previous post next post  

Another blast from 2003...

 This piece has an interesting history. It's an early 1900's "Double W" board that shows all the ammunition products Winchester was producing at the time. As it was made at a point when the technology was shifting from black powder to smokeless powder, it's really a priceless asset in documenting the cartridge tech of the era.

These are physical cartridges, not just embossed pictures as in the much more modern boards (though some companies still make 'em like this!). This is one of the better ones left - but it could have been one of the best, except...

It came from our family hardware store in Paragould, Arkansas, after the last brother who ran the store died and no one else in the family wanted to continue operating it. It was complete at that point. A family member of mine was (and still is, behind the scenes) a politically connected fellow in Little Rock. He loaned it to the state, and it hung in the capital building for many years during Clinton's governorship. While I doubt Bill swiped any of the cartridges, someone stole several of the more expensive ones - which I've been replacing, bit by bit. What complicates the effort is these were purpose-built dummies, not just unloaded cartridges. Thus far, the real challenge has been finding the missing (and most expensive - why they were stolen!) shotgun shells.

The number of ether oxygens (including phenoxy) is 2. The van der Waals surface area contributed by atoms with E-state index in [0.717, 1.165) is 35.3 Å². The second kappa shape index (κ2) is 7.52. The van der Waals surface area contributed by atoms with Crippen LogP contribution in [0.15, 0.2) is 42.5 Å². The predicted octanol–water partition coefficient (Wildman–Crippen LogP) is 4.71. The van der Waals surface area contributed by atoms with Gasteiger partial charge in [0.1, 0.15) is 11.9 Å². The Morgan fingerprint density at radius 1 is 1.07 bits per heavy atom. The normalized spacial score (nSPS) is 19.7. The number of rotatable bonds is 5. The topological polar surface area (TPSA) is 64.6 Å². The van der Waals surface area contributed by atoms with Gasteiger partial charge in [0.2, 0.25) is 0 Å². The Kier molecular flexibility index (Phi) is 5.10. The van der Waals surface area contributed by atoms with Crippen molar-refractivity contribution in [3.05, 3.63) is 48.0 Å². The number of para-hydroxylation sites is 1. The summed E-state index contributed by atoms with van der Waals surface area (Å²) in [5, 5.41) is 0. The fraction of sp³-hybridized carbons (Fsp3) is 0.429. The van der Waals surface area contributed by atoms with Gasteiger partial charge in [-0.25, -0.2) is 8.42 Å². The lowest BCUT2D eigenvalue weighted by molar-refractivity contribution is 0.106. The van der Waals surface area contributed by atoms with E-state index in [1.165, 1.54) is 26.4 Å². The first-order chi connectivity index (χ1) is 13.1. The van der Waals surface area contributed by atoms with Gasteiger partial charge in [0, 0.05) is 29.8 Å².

Winchester "Double W" bullet board from 1904

 I should note that the board hangs in the living room - a testament to just how wonderful SWWBO is!

5 Comments

I knew there was something else I liked about you, a connection to Arkansas.  We're both old artillerymen from Arkansas even though you live in Kansas and I live in Texas now.  My great granpappy's three brothers served in the 10th Arkansas Infantry.  I also like your sharing your memories, reminiscing is good for the soul.
 
The great-grandfather who's name I bear, "Pappy" Hays, was the first mayor of Paragould, and is buried in his rebel grey unifom, a veteran of the Orphan Brigade.  He participated in all the major losses and the one bloody win of the brigade - and came through unscathed.
 
There wouldn't, by chance, be any shotgun shells in there of 30 or 32 guage, would there be? I ran across an old fowling piece that seems to be in that odd caliber, and it's unmarked as to guage. 28 is too big and .410 is too small.
 
That's a hadsome piece that is.  And "a testament to just how wonderful SWWBO is!" she allows you to show it!  That'd be a special woman, that one.  Better keep her close!

 
Whare's me spel chekur whenn I needd itt?  Dangit!  "handsome", h a n d s o m e, dummy!